Greg Dickson writes:
Barnaby Joyce, Queensland Senator for the Liberal National Party, has been havin a bit of a Barry of late, getting a bit of a kicking for being a tad too outspoken. But one area in which he beats other pollies hands down is his talent for wedging Australian English right there smack bang in the middle of Aussie politics. A few weeks back, after being shuffled about by the Coalition powers-that-be, Barnaby told Laurie Oakes on national telly that he’d be telling porky pies if he said he wasn’t disappointed. Ten points for fluent use of rhyming slang on national TV, Barnaby! (Much more convincing than any Australianisms K-Rudd or Julia might choose to bandy about).
Rhyming slang seems to be one of those keystone traits of Australian English. (No matter that Cockney folk were doing it first and probably do it better). But unlike tacky words like bonza and cobber that have become virtually obsolete in Australian English, rhyming slang is still creeping along and reasonably relevant. I have to admit, I don’t use it much myself. My friends’ mum mystified me when she talked of Joe Blakes and while I know what my Dad is on about when he talks of hitting the frog and toad, I just wouldn’t ever say that myself.
Yet I am totally happy that there’s one bit of rhyming slang that could only have entered Australian English in the past couple of decades. Many of my age-group (early 30s) wouldn’t bat an eyelid if you referred to someone as Havin a Barry. Actually, I wonder just how many people who use this phrase don’t even realise (a) that it is rhyming slang, (b) could tell you what it’s supposed to rhyme with and/or (c) could tell you who the Barry it refers to is? And I would love to know how Mr. Crocker feels about being immortalised in one of Australian English’s keystone curiosities by a whole generation who probably cringe at the more antiquated rhyming slangs used by our parents. Does anyone know of any more rhyming slang that was created in the past couple of decades, refers to someone still living and has infiltrated the vocabulary of entire generation? Barry, you should be proud. And Barnaby, you might be havin a Barry in the party room at the moment but you’re doing a fine job of promoting one of the awesomest features of Aussie English around.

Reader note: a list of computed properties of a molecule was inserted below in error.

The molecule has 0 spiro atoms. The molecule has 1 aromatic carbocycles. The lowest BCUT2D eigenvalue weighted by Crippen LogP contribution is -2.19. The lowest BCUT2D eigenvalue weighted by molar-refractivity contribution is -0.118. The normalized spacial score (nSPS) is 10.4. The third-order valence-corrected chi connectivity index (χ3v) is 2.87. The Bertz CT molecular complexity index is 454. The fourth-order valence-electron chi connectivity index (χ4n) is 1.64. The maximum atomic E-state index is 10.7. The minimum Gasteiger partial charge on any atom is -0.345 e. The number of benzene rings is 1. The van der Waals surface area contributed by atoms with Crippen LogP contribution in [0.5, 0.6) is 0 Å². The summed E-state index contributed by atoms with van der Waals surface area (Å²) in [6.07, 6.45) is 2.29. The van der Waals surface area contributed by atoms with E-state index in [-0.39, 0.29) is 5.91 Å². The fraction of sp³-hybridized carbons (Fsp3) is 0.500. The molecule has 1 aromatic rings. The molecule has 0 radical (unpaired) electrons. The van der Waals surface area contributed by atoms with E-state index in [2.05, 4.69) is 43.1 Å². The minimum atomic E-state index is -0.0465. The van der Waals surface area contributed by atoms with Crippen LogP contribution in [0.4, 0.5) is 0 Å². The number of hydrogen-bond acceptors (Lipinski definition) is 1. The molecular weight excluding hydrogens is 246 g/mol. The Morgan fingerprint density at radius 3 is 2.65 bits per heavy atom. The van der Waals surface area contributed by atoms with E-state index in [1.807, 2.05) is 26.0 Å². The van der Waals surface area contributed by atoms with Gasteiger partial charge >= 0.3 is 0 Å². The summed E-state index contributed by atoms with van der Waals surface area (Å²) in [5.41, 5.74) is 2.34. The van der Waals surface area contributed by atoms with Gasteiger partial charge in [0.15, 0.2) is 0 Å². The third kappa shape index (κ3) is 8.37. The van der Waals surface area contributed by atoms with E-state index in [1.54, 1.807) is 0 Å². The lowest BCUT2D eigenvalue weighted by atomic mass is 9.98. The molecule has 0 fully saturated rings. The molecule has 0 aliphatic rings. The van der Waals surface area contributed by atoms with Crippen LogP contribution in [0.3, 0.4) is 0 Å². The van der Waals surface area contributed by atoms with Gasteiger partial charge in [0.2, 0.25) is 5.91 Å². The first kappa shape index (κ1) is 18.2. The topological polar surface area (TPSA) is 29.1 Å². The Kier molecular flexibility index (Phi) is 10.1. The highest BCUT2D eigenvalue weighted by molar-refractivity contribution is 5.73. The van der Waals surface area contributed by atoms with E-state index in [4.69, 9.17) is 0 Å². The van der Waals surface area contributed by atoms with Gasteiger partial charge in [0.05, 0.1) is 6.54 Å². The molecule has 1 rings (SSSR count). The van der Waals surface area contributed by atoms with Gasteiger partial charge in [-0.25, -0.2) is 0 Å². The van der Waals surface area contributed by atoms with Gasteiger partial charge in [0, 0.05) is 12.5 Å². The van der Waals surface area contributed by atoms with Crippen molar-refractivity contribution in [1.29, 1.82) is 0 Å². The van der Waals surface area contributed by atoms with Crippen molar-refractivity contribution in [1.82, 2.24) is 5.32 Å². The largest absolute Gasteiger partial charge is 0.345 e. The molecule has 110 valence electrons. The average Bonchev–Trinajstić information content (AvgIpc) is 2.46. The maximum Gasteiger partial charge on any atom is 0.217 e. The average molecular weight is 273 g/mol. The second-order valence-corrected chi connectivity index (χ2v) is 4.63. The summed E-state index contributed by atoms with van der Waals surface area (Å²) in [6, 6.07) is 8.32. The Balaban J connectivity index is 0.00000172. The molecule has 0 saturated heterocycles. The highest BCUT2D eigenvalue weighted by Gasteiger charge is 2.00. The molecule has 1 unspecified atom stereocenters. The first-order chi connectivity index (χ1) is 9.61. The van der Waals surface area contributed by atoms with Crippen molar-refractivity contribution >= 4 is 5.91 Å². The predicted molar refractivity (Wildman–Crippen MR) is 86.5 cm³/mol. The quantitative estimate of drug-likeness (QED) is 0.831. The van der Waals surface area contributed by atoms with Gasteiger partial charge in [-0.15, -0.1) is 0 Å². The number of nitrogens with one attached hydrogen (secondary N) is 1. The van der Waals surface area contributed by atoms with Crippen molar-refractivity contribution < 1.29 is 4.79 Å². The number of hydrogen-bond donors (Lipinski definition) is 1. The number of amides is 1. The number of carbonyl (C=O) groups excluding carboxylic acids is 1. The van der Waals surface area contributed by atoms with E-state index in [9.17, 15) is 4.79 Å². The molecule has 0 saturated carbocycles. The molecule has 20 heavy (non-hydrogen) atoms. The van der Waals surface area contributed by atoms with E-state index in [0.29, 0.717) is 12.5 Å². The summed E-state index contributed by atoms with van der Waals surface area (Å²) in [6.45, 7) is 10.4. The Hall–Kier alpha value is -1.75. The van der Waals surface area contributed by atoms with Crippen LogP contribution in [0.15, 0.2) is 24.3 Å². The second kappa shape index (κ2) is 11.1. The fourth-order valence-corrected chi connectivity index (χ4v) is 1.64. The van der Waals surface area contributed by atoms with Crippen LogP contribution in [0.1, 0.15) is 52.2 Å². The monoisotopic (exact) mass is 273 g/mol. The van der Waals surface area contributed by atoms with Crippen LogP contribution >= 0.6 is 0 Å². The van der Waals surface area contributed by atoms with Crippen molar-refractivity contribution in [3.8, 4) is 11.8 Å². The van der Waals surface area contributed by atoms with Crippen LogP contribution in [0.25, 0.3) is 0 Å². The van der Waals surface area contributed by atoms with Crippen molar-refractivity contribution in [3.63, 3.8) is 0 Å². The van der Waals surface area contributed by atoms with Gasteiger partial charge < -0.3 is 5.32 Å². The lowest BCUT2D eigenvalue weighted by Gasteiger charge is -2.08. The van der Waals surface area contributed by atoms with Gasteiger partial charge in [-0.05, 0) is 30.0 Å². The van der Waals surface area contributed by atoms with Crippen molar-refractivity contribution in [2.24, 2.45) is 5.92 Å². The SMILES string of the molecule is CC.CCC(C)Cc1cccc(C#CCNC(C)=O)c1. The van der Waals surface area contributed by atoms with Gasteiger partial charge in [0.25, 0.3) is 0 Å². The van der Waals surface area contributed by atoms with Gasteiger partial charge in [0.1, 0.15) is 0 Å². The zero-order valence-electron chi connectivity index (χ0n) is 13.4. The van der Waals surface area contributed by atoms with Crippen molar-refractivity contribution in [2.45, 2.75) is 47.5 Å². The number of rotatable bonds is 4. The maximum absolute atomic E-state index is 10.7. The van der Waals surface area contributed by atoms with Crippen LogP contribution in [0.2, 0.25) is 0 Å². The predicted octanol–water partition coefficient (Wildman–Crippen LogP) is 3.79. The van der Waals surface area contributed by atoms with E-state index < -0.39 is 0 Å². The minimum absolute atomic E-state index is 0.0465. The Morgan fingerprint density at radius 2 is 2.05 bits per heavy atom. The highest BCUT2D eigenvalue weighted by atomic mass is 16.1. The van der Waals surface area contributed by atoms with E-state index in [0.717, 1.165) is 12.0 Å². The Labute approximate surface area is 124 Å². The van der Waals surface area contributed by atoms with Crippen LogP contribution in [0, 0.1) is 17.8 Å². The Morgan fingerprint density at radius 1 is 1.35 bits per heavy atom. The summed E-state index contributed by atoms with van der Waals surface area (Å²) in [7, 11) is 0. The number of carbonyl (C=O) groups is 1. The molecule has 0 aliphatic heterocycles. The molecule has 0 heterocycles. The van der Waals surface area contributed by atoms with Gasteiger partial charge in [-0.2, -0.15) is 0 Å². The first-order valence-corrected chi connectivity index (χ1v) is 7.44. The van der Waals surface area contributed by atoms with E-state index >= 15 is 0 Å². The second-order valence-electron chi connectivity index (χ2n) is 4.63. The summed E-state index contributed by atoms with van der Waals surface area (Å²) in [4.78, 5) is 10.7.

PS. Mum, I realised I’m dropping my Gs, but really, would anyone ever say that they are Having a Barry?
Greg Dickson contributes to Australian society and is no longer on the rock’n’roll.